After employees of a Japanese company complained that their co-workers were taking additional time off for cigarette breaks, the employer granted them an extra 6 days of paid holiday per year. The non-smokers claimed that they were working more than their co-workers who smoked. The company, Tokyo-based Piala Inc., only introduced the non-smoking perk in September, but employees have been quick to make use of it.
According to Hirotaka Matsushima, a spokesperson for the company, “One of our non-smoking staff put a message in the company suggestion box earlier in the year saying that smoking breaks were causing problems.” He explains, “Our CEO saw the comment and agreed, so we are giving non-smokers some extra time off to compensate.”
Resentment among the non-smoking employees grew because the company office is located on the 29th floor of an office block in the Ebisu district of Tokyo. Those who smoke would need to take the busy elevator down to the basement level, meaning each cigarette break would last an average of 15 minutes per smoker.
The CEO of Piala Inc, Takao Asuka, says, “I hope to encourage employees to quit smoking through incentives rather than penalties or coercion.” Since this system has taken effect, 30 of the company’s 120 employees have taken additional days off.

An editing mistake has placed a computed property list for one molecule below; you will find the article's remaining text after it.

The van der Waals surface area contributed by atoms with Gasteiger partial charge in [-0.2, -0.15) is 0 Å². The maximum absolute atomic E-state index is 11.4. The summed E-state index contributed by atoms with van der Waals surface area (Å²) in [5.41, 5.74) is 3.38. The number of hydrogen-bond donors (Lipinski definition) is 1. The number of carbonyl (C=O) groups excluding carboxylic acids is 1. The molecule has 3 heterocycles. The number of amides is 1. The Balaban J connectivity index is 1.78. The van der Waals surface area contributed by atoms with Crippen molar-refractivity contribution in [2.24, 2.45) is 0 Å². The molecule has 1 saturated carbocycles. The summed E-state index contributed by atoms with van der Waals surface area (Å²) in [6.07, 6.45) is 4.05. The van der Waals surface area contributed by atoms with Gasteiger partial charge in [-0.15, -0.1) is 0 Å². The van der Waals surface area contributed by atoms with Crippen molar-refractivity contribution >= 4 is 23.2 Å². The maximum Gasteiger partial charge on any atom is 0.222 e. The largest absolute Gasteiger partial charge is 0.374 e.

Mr. Matsushima, who is a non-smoker himself said that he has used his additional days off to take a holiday with his family to a hot springs resort for a couple of days. He adds that due to this new incentive, many people have been encouraged to quit smoking.
According to World Health Organization statistics, 21.7 percent of Japanese adults smoke. This figure is higher among men and older generations.
To combat this statistic, many Japanese companies have increased their efforts to guard their employees against the negative impacts of secondhand smoke. Lawson Inc., for instance, which is an operator of 24-hour convenience stores, banned smoking in its head office and regional offices in June.